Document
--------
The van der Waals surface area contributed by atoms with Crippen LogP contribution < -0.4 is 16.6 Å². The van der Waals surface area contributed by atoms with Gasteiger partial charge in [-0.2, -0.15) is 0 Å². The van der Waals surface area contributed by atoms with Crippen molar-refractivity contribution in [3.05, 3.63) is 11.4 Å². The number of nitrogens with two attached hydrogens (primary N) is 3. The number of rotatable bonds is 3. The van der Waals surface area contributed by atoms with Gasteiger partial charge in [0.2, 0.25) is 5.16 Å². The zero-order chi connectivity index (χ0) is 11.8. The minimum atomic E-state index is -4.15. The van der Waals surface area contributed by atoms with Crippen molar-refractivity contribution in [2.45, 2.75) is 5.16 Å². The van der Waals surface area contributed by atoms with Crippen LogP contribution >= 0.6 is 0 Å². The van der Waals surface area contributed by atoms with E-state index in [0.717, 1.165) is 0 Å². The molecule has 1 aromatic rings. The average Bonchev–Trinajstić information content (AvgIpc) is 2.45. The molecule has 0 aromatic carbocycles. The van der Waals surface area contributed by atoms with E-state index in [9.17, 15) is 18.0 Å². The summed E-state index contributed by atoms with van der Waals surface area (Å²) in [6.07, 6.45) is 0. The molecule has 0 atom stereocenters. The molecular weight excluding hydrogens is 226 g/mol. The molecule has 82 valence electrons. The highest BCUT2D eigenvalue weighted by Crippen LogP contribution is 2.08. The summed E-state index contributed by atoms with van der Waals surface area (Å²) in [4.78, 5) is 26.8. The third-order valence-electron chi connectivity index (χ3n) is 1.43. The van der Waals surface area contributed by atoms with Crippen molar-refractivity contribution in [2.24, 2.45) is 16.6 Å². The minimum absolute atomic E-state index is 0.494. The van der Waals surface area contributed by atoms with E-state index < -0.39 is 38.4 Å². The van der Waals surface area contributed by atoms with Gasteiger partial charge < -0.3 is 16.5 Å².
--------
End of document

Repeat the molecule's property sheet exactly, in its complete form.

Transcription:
The van der Waals surface area contributed by atoms with Crippen LogP contribution < -0.4 is 16.6 Å². The van der Waals surface area contributed by atoms with Gasteiger partial charge in [-0.2, -0.15) is 0 Å². The van der Waals surface area contributed by atoms with Crippen molar-refractivity contribution in [3.05, 3.63) is 11.4 Å². The number of nitrogens with two attached hydrogens (primary N) is 3. The number of rotatable bonds is 3. The van der Waals surface area contributed by atoms with Gasteiger partial charge in [0.2, 0.25) is 5.16 Å². The zero-order chi connectivity index (χ0) is 11.8. The minimum atomic E-state index is -4.15. The van der Waals surface area contributed by atoms with Crippen molar-refractivity contribution in [2.45, 2.75) is 5.16 Å². The van der Waals surface area contributed by atoms with Crippen LogP contribution >= 0.6 is 0 Å². The van der Waals surface area contributed by atoms with E-state index in [0.717, 1.165) is 0 Å². The molecule has 1 aromatic rings. The average Bonchev–Trinajstić information content (AvgIpc) is 2.45. The molecule has 0 aromatic carbocycles. The van der Waals surface area contributed by atoms with E-state index in [9.17, 15) is 18.0 Å². The summed E-state index contributed by atoms with van der Waals surface area (Å²) in [6.07, 6.45) is 0. The molecule has 0 atom stereocenters. The molecular weight excluding hydrogens is 226 g/mol. The molecule has 82 valence electrons. The highest BCUT2D eigenvalue weighted by Crippen LogP contribution is 2.08. The summed E-state index contributed by atoms with van der Waals surface area (Å²) in [4.78, 5) is 26.8. The third-order valence-electron chi connectivity index (χ3n) is 1.43. The van der Waals surface area contributed by atoms with Crippen molar-refractivity contribution in [2.24, 2.45) is 16.6 Å². The minimum absolute atomic E-state index is 0.494. The van der Waals surface area contributed by atoms with E-state index < -0.39 is 38.4 Å². The van der Waals surface area contributed by atoms with Gasteiger partial charge < -0.3 is 16.5 Å².